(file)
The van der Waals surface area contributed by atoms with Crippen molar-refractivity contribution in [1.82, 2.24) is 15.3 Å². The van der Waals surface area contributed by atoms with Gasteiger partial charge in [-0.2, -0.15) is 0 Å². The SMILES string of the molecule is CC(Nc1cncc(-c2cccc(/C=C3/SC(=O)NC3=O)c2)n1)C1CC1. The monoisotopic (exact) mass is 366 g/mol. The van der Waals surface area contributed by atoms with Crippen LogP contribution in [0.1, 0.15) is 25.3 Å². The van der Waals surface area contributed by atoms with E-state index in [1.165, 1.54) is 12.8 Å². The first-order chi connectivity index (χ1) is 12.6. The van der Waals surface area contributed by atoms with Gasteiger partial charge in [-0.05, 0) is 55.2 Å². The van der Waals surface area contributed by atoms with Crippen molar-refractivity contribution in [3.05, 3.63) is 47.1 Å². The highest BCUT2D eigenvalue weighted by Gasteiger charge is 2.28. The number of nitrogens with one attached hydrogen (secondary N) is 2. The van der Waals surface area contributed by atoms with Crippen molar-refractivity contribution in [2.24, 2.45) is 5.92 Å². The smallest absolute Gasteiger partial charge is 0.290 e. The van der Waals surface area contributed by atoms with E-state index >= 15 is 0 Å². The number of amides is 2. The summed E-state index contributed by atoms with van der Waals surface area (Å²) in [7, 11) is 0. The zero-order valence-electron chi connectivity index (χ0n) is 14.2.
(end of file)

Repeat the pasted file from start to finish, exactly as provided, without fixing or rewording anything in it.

The van der Waals surface area contributed by atoms with Crippen molar-refractivity contribution in [1.82, 2.24) is 15.3 Å². The van der Waals surface area contributed by atoms with Gasteiger partial charge in [-0.2, -0.15) is 0 Å². The SMILES string of the molecule is CC(Nc1cncc(-c2cccc(/C=C3/SC(=O)NC3=O)c2)n1)C1CC1. The monoisotopic (exact) mass is 366 g/mol. The van der Waals surface area contributed by atoms with Crippen LogP contribution in [0.1, 0.15) is 25.3 Å². The van der Waals surface area contributed by atoms with E-state index in [1.165, 1.54) is 12.8 Å². The first-order chi connectivity index (χ1) is 12.6. The van der Waals surface area contributed by atoms with Gasteiger partial charge in [-0.05, 0) is 55.2 Å². The van der Waals surface area contributed by atoms with Crippen molar-refractivity contribution in [3.05, 3.63) is 47.1 Å². The highest BCUT2D eigenvalue weighted by Gasteiger charge is 2.28. The number of nitrogens with one attached hydrogen (secondary N) is 2. The van der Waals surface area contributed by atoms with Crippen molar-refractivity contribution in [2.24, 2.45) is 5.92 Å². The smallest absolute Gasteiger partial charge is 0.290 e. The van der Waals surface area contributed by atoms with E-state index >= 15 is 0 Å². The number of amides is 2. The summed E-state index contributed by atoms with van der Waals surface area (Å²) in [7, 11) is 0. The zero-order valence-electron chi connectivity index (χ0n) is 14.2.